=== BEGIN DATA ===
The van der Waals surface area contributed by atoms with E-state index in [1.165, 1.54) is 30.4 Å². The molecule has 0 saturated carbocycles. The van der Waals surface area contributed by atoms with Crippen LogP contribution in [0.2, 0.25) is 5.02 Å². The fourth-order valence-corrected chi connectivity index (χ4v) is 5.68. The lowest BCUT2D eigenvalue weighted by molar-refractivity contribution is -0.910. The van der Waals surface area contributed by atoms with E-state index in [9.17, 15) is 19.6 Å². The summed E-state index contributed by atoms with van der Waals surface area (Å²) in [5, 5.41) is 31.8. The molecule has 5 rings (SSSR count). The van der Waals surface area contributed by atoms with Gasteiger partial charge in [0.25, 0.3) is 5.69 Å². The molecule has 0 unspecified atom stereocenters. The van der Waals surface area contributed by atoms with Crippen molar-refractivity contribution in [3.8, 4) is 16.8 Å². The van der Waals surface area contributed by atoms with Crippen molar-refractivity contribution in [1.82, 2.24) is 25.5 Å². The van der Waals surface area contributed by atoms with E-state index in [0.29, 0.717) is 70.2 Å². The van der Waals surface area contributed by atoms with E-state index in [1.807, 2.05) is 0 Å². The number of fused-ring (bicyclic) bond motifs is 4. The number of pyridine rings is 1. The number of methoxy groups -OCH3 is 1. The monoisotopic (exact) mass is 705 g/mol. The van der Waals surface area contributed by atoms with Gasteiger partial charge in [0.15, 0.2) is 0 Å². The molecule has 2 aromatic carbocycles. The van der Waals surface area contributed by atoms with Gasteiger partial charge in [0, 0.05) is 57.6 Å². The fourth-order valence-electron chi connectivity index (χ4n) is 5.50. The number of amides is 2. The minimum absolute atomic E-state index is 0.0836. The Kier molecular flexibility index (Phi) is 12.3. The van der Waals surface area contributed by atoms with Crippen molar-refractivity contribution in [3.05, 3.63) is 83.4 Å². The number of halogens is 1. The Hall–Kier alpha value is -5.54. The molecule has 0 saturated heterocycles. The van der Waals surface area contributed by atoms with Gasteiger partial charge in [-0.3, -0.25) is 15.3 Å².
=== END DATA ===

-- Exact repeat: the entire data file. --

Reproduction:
The van der Waals surface area contributed by atoms with E-state index in [1.165, 1.54) is 30.4 Å². The molecule has 0 saturated carbocycles. The van der Waals surface area contributed by atoms with Crippen LogP contribution in [0.2, 0.25) is 5.02 Å². The fourth-order valence-corrected chi connectivity index (χ4v) is 5.68. The lowest BCUT2D eigenvalue weighted by molar-refractivity contribution is -0.910. The van der Waals surface area contributed by atoms with E-state index in [9.17, 15) is 19.6 Å². The summed E-state index contributed by atoms with van der Waals surface area (Å²) in [5, 5.41) is 31.8. The molecule has 5 rings (SSSR count). The van der Waals surface area contributed by atoms with Gasteiger partial charge in [0.25, 0.3) is 5.69 Å². The molecule has 0 unspecified atom stereocenters. The van der Waals surface area contributed by atoms with Crippen molar-refractivity contribution in [3.8, 4) is 16.8 Å². The van der Waals surface area contributed by atoms with Crippen molar-refractivity contribution in [1.82, 2.24) is 25.5 Å². The van der Waals surface area contributed by atoms with E-state index in [0.29, 0.717) is 70.2 Å². The van der Waals surface area contributed by atoms with E-state index in [1.807, 2.05) is 0 Å². The number of fused-ring (bicyclic) bond motifs is 4. The number of pyridine rings is 1. The number of methoxy groups -OCH3 is 1. The monoisotopic (exact) mass is 705 g/mol. The van der Waals surface area contributed by atoms with Gasteiger partial charge in [0.15, 0.2) is 0 Å². The molecule has 2 aromatic carbocycles. The van der Waals surface area contributed by atoms with Gasteiger partial charge in [0, 0.05) is 57.6 Å². The fourth-order valence-electron chi connectivity index (χ4n) is 5.50. The number of amides is 2. The minimum absolute atomic E-state index is 0.0836. The Kier molecular flexibility index (Phi) is 12.3. The van der Waals surface area contributed by atoms with Crippen molar-refractivity contribution in [3.05, 3.63) is 83.4 Å². The number of halogens is 1. The Hall–Kier alpha value is -5.54. The molecule has 0 saturated heterocycles. The van der Waals surface area contributed by atoms with Gasteiger partial charge in [-0.3, -0.25) is 15.3 Å².